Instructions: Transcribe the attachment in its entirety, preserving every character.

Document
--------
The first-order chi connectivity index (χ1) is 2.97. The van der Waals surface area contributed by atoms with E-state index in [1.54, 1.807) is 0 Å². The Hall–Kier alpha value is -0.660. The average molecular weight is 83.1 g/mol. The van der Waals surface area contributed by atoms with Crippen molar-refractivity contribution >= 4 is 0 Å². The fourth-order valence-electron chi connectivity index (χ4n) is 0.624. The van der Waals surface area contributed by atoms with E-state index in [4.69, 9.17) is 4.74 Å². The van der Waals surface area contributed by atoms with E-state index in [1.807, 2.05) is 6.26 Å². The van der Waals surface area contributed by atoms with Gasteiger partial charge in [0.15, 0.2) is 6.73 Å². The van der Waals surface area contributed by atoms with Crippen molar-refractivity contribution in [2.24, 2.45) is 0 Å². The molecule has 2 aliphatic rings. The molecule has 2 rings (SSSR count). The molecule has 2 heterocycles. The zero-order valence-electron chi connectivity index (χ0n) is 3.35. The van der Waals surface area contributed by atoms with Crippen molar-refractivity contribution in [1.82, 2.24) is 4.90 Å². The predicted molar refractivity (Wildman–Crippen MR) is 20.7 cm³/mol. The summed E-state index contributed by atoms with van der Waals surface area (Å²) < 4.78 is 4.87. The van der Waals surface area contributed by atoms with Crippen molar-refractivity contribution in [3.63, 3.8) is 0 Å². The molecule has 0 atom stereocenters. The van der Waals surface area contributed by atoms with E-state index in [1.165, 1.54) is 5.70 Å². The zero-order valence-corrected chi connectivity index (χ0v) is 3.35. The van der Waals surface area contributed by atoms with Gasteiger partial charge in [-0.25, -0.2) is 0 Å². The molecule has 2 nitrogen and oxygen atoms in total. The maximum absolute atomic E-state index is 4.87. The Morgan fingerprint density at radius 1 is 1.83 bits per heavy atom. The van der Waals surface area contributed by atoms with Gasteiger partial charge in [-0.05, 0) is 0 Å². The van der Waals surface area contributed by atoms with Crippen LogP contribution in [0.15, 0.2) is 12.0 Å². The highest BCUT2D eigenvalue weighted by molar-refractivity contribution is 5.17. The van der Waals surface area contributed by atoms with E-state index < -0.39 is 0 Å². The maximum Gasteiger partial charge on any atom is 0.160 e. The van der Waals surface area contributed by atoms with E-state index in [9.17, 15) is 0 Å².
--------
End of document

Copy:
The first-order chi connectivity index (χ1) is 2.97. The van der Waals surface area contributed by atoms with E-state index in [1.54, 1.807) is 0 Å². The Hall–Kier alpha value is -0.660. The average molecular weight is 83.1 g/mol. The van der Waals surface area contributed by atoms with Crippen molar-refractivity contribution >= 4 is 0 Å². The fourth-order valence-electron chi connectivity index (χ4n) is 0.624. The van der Waals surface area contributed by atoms with E-state index in [4.69, 9.17) is 4.74 Å². The van der Waals surface area contributed by atoms with E-state index in [1.807, 2.05) is 6.26 Å². The van der Waals surface area contributed by atoms with Gasteiger partial charge in [0.15, 0.2) is 6.73 Å². The van der Waals surface area contributed by atoms with Crippen molar-refractivity contribution in [2.24, 2.45) is 0 Å². The molecule has 2 aliphatic rings. The molecule has 2 rings (SSSR count). The molecule has 2 heterocycles. The zero-order valence-electron chi connectivity index (χ0n) is 3.35. The van der Waals surface area contributed by atoms with Crippen molar-refractivity contribution in [1.82, 2.24) is 4.90 Å². The predicted molar refractivity (Wildman–Crippen MR) is 20.7 cm³/mol. The summed E-state index contributed by atoms with van der Waals surface area (Å²) < 4.78 is 4.87. The van der Waals surface area contributed by atoms with Crippen molar-refractivity contribution in [3.63, 3.8) is 0 Å². The molecule has 0 atom stereocenters. The van der Waals surface area contributed by atoms with E-state index in [1.165, 1.54) is 5.70 Å². The zero-order valence-corrected chi connectivity index (χ0v) is 3.35. The van der Waals surface area contributed by atoms with Gasteiger partial charge in [-0.25, -0.2) is 0 Å². The molecule has 2 nitrogen and oxygen atoms in total. The maximum absolute atomic E-state index is 4.87. The Morgan fingerprint density at radius 1 is 1.83 bits per heavy atom. The van der Waals surface area contributed by atoms with Gasteiger partial charge in [-0.05, 0) is 0 Å². The van der Waals surface area contributed by atoms with Crippen LogP contribution in [0.15, 0.2) is 12.0 Å². The highest BCUT2D eigenvalue weighted by molar-refractivity contribution is 5.17. The van der Waals surface area contributed by atoms with E-state index < -0.39 is 0 Å². The maximum Gasteiger partial charge on any atom is 0.160 e. The van der Waals surface area contributed by atoms with E-state index in [9.17, 15) is 0 Å².